“Against all odds, our national identity is [growing] bigger despite the ongoing chaos in the country,” proclaims Abdul Sattar Purdely from his office in downtown Kabul. “We just need the rest of the world to know about us.”

A shepherd and his family walk their sheep in Zaranj, capital of Afghanistan’s Nimroz Province. In the absence of comprehensive census data, the Baloch intellectual Abdul Sattar Purdely tells IPS that Afghan Balochs number about two million, though not all speak the Balochi language. Credit: Karlos Zurutuza/IPS

A shepherd and his family walk their sheep in Zaranj, capital of Afghanistan’s Nimroz Province. Credit: Karlos Zurutuza/IPS

The Baloch people, who hail from the Iranian plateau, have settled for centuries alongside the banks of the Helmand River in Afghanistan. But severe droughts and the excessive use of the river’s water for opium cultivation in Nimroz have lead to the collapse of agriculture in the province, affecting scores of Baloch families. Credit: Karlos Zurutuza/IPS

The Baloch people, who hail from the Iranian plateau, have settled for centuries alongside the banks of the Helmand River in Afghanistan. Credit: Karlos Zurutuza/IPS

he majority of the Baloch people are Sunni Muslims but their moderate vision of Islam has turned them into victims of growing Islamic extremism in the region. Credit: Karlos Zurutuza/IPS

he majority of the Baloch people are Sunni Muslims but their moderate vision of Islam has turned them into victims of growing Islamic extremism in the region. Credit: Karlos Zurutuza/IPS

The Baloch people, who hail from the Iranian plateau, have settled for centuries alongside the banks of the Helmand River in Afghanistan. But severe droughts and the excessive use of the river’s water for opium cultivation in Nimroz have lead to the collapse of agriculture in the province, affecting scores of Baloch families. Credit: Karlos Zurutuza/IPS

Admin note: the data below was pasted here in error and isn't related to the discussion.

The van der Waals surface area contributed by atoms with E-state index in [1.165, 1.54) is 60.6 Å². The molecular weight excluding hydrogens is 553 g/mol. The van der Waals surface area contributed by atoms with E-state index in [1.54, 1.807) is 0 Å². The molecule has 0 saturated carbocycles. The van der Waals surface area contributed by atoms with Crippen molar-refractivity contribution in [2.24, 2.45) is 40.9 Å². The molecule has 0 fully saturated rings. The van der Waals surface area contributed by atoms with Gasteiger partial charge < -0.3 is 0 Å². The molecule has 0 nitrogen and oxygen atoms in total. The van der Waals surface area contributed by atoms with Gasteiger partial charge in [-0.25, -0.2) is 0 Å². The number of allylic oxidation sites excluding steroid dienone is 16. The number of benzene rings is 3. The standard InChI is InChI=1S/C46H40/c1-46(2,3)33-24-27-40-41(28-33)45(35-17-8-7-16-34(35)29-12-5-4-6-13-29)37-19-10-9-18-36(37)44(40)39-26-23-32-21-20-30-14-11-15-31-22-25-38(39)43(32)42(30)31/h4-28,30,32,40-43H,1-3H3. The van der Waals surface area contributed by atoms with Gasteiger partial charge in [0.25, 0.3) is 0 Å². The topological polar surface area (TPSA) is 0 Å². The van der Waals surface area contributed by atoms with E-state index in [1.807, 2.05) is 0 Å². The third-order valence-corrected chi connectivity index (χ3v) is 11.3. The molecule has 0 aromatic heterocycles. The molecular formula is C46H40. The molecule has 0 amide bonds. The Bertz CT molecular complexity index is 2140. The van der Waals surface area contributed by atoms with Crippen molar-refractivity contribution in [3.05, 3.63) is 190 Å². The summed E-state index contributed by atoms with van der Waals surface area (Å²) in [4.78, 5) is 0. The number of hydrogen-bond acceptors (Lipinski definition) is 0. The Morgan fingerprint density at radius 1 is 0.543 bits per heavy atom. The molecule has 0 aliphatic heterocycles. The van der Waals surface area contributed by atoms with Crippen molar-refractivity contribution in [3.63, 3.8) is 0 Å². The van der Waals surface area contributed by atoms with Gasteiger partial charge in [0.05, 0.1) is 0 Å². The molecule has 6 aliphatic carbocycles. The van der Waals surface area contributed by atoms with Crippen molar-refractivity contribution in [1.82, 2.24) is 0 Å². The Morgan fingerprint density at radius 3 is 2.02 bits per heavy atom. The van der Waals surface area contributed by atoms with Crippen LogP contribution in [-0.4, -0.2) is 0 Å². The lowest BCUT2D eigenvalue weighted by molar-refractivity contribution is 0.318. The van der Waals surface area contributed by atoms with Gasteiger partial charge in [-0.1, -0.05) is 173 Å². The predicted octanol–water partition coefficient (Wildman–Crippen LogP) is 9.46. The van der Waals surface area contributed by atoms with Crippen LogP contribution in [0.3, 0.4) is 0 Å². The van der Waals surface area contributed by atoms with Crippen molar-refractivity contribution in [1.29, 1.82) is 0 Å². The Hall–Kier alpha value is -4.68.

Baloch youngsters ride their motorbikes along the dry bed of the Helmand River. The total lack of economic and social opportunities pushes them to illegally migrate to neighbouring Iran, seeking a better life. Credit: Karlos Zurutuza/IPS

Baloch youngsters ride their motorbikes along the dry bed of the Helmand River. The total lack of economic and social opportunities pushes them to illegally migrate to neighbouring Iran, seeking a better life. Credit: Karlos Zurutuza/IPS

A Baloch teenager poses next to his portrait inside his house in Nasirabad, another mud-hut village in Afghanistan’s Nimroz province. Like the majority of the local population, he is also illiterate. Credit: Karlos Zurutuza/IPS

A Baloch teenager poses next to his portrait inside his house in Nasirabad, another mud-hut village in Afghanistan’s Nimroz province. Like the majority of the local population, he is also illiterate. Credit: Karlos Zurutuza/IPS

A Baloch family from the Taliban-stronghold of Kandahar stand for a photograph. While millions of Afghans have fled to Pakistan over the past four decades, Pakistani Balochs are taking the opposite route, fleeing to Afghanistan to avoid repression by the Pakistani government. Credit: Karlos Zurutuza/IPS